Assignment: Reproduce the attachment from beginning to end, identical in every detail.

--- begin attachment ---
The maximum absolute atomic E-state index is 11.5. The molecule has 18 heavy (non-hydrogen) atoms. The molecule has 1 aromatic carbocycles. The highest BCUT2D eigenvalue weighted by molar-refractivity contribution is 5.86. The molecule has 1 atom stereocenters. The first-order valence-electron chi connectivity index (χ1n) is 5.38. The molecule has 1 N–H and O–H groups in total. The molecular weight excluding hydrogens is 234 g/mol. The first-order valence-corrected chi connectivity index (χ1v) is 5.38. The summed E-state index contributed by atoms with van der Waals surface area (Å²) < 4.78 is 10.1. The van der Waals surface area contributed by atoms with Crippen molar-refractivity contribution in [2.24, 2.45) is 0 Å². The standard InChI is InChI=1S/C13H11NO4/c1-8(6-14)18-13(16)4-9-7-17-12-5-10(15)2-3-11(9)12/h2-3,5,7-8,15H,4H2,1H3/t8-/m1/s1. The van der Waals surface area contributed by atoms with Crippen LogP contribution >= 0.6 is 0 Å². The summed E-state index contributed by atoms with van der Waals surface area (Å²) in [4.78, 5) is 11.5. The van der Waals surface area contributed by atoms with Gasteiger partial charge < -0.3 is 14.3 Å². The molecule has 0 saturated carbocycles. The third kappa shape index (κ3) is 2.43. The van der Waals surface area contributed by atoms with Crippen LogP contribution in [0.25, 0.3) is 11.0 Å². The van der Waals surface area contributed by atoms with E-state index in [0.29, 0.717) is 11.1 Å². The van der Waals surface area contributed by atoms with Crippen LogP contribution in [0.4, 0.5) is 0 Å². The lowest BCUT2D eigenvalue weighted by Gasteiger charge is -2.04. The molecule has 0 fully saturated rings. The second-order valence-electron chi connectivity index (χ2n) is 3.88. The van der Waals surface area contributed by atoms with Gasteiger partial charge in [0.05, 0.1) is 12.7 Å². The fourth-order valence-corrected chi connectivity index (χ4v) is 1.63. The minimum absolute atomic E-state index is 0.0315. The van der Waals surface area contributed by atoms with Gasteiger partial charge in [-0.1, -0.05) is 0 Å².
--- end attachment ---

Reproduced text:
The maximum absolute atomic E-state index is 11.5. The molecule has 18 heavy (non-hydrogen) atoms. The molecule has 1 aromatic carbocycles. The highest BCUT2D eigenvalue weighted by molar-refractivity contribution is 5.86. The molecule has 1 atom stereocenters. The first-order valence-electron chi connectivity index (χ1n) is 5.38. The molecule has 1 N–H and O–H groups in total. The molecular weight excluding hydrogens is 234 g/mol. The first-order valence-corrected chi connectivity index (χ1v) is 5.38. The summed E-state index contributed by atoms with van der Waals surface area (Å²) < 4.78 is 10.1. The van der Waals surface area contributed by atoms with Crippen molar-refractivity contribution in [2.24, 2.45) is 0 Å². The standard InChI is InChI=1S/C13H11NO4/c1-8(6-14)18-13(16)4-9-7-17-12-5-10(15)2-3-11(9)12/h2-3,5,7-8,15H,4H2,1H3/t8-/m1/s1. The van der Waals surface area contributed by atoms with Crippen LogP contribution >= 0.6 is 0 Å². The summed E-state index contributed by atoms with van der Waals surface area (Å²) in [4.78, 5) is 11.5. The van der Waals surface area contributed by atoms with Gasteiger partial charge < -0.3 is 14.3 Å². The molecule has 0 saturated carbocycles. The third kappa shape index (κ3) is 2.43. The van der Waals surface area contributed by atoms with Crippen LogP contribution in [0.25, 0.3) is 11.0 Å². The van der Waals surface area contributed by atoms with E-state index in [0.29, 0.717) is 11.1 Å². The van der Waals surface area contributed by atoms with Crippen LogP contribution in [0.4, 0.5) is 0 Å². The lowest BCUT2D eigenvalue weighted by Gasteiger charge is -2.04. The molecule has 0 fully saturated rings. The second-order valence-electron chi connectivity index (χ2n) is 3.88. The van der Waals surface area contributed by atoms with Gasteiger partial charge in [0.05, 0.1) is 12.7 Å². The fourth-order valence-corrected chi connectivity index (χ4v) is 1.63. The minimum absolute atomic E-state index is 0.0315. The van der Waals surface area contributed by atoms with Gasteiger partial charge in [-0.1, -0.05) is 0 Å².